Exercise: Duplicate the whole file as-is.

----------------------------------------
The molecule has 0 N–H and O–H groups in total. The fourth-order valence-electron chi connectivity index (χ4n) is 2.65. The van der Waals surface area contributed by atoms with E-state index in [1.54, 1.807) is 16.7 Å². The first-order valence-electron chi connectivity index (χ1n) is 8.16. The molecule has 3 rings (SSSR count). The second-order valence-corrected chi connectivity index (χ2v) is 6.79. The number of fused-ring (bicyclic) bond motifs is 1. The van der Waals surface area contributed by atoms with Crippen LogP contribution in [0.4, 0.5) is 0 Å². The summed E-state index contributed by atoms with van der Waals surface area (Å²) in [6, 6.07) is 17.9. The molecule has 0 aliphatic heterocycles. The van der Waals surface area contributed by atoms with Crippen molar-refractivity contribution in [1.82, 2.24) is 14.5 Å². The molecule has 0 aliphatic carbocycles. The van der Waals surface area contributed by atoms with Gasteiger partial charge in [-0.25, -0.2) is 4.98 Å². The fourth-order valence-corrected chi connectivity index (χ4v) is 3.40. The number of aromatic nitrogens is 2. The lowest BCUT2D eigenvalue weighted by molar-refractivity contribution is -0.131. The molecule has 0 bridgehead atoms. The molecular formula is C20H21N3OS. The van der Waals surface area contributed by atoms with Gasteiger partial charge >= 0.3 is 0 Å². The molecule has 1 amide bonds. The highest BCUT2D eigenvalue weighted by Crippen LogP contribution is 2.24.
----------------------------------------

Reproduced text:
The molecule has 0 N–H and O–H groups in total. The fourth-order valence-electron chi connectivity index (χ4n) is 2.65. The van der Waals surface area contributed by atoms with E-state index in [1.54, 1.807) is 16.7 Å². The first-order valence-electron chi connectivity index (χ1n) is 8.16. The molecule has 3 rings (SSSR count). The second-order valence-corrected chi connectivity index (χ2v) is 6.79. The number of fused-ring (bicyclic) bond motifs is 1. The van der Waals surface area contributed by atoms with Crippen LogP contribution in [0.4, 0.5) is 0 Å². The summed E-state index contributed by atoms with van der Waals surface area (Å²) in [6, 6.07) is 17.9. The molecule has 0 aliphatic heterocycles. The van der Waals surface area contributed by atoms with Crippen molar-refractivity contribution in [1.82, 2.24) is 14.5 Å². The molecule has 0 aliphatic carbocycles. The van der Waals surface area contributed by atoms with Gasteiger partial charge in [-0.25, -0.2) is 4.98 Å². The fourth-order valence-corrected chi connectivity index (χ4v) is 3.40. The number of aromatic nitrogens is 2. The lowest BCUT2D eigenvalue weighted by molar-refractivity contribution is -0.131. The molecule has 0 bridgehead atoms. The molecular formula is C20H21N3OS. The van der Waals surface area contributed by atoms with Gasteiger partial charge >= 0.3 is 0 Å². The molecule has 1 amide bonds. The highest BCUT2D eigenvalue weighted by Crippen LogP contribution is 2.24.